City leaders are taking another look at Augusta's ethics policy.
In March, 3 Augusta Commissioners were censured after admitting they and their companies did work with the city---a violation of the ethics policy.
Some felt the punishment didn't go far enough so a subcommittee looked at how 8 other cities and counties in the state deal with ethics violations. The committees found in some cases elected officials are allowed to do work for their governments.
"The circumstances were that the commissioner involved disclosed that he was bidding on a contract ahead of time, that it be an open competitive process that he or she not has a vote when it came to that particular contract," says Commissioner Donnie Smith, who chairs the subcommittee.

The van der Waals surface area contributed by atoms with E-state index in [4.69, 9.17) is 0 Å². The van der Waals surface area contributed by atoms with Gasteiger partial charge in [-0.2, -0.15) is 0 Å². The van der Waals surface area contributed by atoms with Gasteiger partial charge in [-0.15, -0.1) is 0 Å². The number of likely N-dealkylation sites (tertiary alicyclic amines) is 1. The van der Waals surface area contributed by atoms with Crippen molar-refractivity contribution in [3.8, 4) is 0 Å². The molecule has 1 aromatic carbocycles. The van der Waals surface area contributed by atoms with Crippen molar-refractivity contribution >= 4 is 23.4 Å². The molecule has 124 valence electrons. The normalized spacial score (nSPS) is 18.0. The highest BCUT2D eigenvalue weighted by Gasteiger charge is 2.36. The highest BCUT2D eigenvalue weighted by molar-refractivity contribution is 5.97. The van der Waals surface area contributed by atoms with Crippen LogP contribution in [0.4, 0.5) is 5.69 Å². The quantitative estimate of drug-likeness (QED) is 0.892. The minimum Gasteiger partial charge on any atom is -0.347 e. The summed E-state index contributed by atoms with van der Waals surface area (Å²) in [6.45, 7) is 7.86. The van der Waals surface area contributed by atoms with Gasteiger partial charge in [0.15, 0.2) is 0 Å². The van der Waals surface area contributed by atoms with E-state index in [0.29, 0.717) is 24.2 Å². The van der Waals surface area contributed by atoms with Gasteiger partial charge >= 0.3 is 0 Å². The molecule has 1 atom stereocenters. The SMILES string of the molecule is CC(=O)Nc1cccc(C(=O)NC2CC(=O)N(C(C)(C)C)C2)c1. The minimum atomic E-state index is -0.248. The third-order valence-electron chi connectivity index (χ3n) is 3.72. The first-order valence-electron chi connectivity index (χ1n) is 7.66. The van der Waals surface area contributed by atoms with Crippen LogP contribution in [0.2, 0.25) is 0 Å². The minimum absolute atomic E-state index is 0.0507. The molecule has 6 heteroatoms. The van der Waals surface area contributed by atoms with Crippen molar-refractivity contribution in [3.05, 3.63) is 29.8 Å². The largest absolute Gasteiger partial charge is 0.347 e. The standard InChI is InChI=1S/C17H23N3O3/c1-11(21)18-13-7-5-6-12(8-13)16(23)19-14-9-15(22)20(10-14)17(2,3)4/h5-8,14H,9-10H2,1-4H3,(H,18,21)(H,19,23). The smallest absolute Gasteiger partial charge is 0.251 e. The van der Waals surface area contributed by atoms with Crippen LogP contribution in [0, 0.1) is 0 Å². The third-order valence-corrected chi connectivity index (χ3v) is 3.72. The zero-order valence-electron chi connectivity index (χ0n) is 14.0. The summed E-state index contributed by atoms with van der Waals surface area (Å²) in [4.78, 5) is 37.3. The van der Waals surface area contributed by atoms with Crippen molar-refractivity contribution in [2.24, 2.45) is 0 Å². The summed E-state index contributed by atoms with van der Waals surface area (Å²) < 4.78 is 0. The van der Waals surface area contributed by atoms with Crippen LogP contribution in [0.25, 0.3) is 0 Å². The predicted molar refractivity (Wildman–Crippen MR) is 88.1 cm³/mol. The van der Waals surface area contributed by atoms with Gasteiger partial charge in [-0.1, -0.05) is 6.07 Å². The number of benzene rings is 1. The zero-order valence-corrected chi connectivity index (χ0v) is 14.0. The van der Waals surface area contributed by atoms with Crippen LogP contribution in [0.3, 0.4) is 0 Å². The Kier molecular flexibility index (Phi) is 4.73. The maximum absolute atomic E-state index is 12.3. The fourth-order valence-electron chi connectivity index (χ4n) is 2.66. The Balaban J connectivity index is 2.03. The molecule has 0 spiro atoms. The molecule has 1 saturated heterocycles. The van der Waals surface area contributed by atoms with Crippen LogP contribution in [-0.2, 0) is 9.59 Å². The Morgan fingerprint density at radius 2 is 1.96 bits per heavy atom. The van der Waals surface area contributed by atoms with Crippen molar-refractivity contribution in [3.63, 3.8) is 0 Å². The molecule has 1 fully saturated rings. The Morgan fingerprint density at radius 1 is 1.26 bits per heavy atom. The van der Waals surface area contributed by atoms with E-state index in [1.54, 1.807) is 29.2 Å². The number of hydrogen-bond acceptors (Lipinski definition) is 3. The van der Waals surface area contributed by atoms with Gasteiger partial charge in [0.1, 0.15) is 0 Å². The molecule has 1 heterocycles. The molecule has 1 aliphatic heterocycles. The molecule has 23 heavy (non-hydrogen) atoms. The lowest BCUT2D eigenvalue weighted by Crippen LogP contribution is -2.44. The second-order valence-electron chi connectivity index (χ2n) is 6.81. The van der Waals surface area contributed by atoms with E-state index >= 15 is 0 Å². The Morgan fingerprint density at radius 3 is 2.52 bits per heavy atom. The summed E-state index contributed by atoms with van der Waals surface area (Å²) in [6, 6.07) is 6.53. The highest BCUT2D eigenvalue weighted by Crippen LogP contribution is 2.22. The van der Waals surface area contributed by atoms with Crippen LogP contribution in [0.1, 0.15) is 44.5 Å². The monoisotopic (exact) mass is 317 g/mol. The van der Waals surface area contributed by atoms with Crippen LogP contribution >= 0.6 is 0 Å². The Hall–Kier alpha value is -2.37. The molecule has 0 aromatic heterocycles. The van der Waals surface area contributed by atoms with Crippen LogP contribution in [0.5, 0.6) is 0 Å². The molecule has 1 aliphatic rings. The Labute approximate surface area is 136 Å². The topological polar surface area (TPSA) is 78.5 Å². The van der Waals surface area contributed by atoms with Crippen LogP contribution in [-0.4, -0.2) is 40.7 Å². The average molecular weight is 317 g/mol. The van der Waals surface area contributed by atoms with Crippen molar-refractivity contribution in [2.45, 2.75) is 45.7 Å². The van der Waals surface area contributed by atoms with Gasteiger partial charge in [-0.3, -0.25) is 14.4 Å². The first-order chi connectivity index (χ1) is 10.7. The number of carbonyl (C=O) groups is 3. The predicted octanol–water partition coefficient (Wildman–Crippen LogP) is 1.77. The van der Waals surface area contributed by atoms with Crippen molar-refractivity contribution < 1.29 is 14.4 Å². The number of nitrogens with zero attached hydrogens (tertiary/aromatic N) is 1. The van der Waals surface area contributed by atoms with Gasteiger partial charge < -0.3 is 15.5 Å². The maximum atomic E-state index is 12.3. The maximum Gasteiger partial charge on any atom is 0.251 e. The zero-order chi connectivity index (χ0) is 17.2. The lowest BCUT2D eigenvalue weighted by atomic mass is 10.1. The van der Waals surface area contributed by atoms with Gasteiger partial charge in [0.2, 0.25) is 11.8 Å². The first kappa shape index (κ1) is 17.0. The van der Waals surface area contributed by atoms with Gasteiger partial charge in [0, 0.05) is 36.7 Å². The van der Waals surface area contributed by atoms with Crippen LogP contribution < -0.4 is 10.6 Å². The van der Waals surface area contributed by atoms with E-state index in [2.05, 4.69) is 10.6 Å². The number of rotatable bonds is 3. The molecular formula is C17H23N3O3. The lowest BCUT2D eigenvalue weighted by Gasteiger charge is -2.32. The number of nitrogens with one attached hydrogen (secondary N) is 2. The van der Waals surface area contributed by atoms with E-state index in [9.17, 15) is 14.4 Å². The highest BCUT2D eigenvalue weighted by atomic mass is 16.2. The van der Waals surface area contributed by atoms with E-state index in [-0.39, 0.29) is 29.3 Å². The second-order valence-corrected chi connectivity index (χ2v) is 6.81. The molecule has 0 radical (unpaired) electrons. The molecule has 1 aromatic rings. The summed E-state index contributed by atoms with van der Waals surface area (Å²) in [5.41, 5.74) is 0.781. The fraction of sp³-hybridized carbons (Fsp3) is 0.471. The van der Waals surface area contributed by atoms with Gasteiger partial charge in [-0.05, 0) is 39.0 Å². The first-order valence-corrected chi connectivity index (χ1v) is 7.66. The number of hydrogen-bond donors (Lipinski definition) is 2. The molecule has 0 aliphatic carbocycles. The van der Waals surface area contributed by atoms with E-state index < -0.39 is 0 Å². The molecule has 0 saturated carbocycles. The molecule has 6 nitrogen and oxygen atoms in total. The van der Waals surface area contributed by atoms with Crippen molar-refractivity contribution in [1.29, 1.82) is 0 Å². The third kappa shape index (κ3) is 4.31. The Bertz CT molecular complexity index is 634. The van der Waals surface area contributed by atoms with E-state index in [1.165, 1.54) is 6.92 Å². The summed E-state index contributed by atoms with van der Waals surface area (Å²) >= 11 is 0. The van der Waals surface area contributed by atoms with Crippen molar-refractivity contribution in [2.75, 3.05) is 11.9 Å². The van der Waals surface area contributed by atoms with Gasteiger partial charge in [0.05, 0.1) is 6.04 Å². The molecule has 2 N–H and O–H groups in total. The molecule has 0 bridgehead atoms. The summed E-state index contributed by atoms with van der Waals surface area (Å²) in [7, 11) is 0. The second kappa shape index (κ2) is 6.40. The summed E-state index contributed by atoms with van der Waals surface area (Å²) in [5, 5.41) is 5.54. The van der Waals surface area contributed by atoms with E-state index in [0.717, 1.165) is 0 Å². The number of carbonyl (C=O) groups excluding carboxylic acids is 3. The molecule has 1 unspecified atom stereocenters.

Though other state governments allow elected officials to do business, Smith doesn't think that's the fit for Augusta. "My opinion all along has been we should not," says Smith.
The ethics subcommittee will hold its first meeting Tuesday.
The committee is looking to define what makes up a violation of the ethics policy, the protocol to investigate, and what, if any, punishment should take place.
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